Knitting designer Susan Crawford, with the assistance and support of curator Dr Carol Christiansen, spent several years studying hand-knitted garments and accessories in the rich collection of the Shetland Museum and Archives for The Vintage Shetland Project. Susan, co-author of ‘A Stitch in Time’, has now selected twenty-five pieces from the 1920s to 1960s for development into comprehensive, multi-sized knitting patterns. These will be published in a book with full-colour pictures, accompanying essays about each of the items and the knitting traditions of Shetland, and a chapter about the book’s creation, the history of the Shetland Museum and a foreword by Dr Christiansen.
The Vintage Shetland Project took four years and involved repeated trips to Shetland; recording the construction of vintage items stitch by stitch; the creation of custom software for ‘translating’ the stitches and the development of a new 2-ply wool yarn in the old style, ‘Fenella’, manufactured in a range of colours to match the garments from the archives.
Our followers on Twitter (@KnitHistForum) will already have read about a crowdfunding campaign towards the cost of self-publishing the book. Every day of the campaign, which ends 8 August 2015, Susan Crawford will be posting pictures from The Vintage Shetland Project on Instagram. The initial, modest target was met in a matter of days though there’s still time to donate and help cover further costs as detailed on the campaign page. Donations vary from low to high and each has an appropriate reward. Details, pictures, a video by Susan and an excerpt from the book can be found at https://pubslush.com/project/7016
For those of you who do not know her, Joyce, a long-standing KHF member and supporter, is an expert on historical knitting who owns an extensive collection of knitting patterns from 1817 to the present day. She also recreates historical knitting for re-enactment, film and museums. Below is a sampling of Joyce’s reproduction hand knitting and her collection of nineteenth and twentieth century patterns, from those accompanying her presentation at the Knitting History Forum Conference in November 2014.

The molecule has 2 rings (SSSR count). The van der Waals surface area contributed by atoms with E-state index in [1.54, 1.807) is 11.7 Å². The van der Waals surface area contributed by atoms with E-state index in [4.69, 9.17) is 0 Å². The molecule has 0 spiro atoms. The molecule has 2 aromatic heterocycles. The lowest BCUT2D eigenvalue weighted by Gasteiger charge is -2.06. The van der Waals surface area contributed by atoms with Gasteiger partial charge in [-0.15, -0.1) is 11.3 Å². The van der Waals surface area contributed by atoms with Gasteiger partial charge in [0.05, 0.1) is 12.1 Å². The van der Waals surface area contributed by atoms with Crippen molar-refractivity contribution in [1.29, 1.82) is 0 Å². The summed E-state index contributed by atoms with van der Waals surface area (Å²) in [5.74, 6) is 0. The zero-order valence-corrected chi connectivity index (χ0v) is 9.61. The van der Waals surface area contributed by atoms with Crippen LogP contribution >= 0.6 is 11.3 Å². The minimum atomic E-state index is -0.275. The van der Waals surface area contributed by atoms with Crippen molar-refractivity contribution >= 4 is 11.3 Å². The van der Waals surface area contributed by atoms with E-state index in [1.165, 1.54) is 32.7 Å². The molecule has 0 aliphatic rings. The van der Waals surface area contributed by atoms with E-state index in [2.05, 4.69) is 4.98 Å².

Joyce Meader’s presentation at the Knitting History Forum Conference 2014
Detail of a reproduction by Joyce Meader
Detail of Joyce Meader’s reproduction of a Crimean War era jumper from her presentation at the 2014 Knitting History Forum Conference
Detail of a 1910s knitting pattern for a Belgian soldier’s kepi, collection of Joyce Meader
Detail of a 1910s magazine with patterns, collection of Joyce Meader
Early knitting patterns and historical reproductions by Joyce Meader
More details will be confirmed nearer to the time. If you are able to attend, please let Joyce know you are coming by logging into the KHF Groups.io and replying to her post.
“The materiality of textiles and clothing โ under the surface” was a recent two-day workshop organised as part of the research programme, Costume, Clothing, Consumption and Culture. CCCC is investigating early modern textiles and dress and is run jointly between The Centre for Textile Research and the National Museum of Denmark.
Delegates from universities in Denmark, Finland, India, Great Britain and Italy, curators, conservators, students and a multi-disciplinary network of scholars gathered
to visit the National Museum of Denmark and the Museum of Copenhagen, taking in the Renaissance exhibition, attending talks, discussionsย and a shoemaking demo. They also viewed early textiles from the reserve collections and excavated finds in the process of being conserved.
Paula Hohti has posted a well-illustrated report, including large pictures of early knitted hats, stockings, gloves and mittens not commonly seen outside Denmark.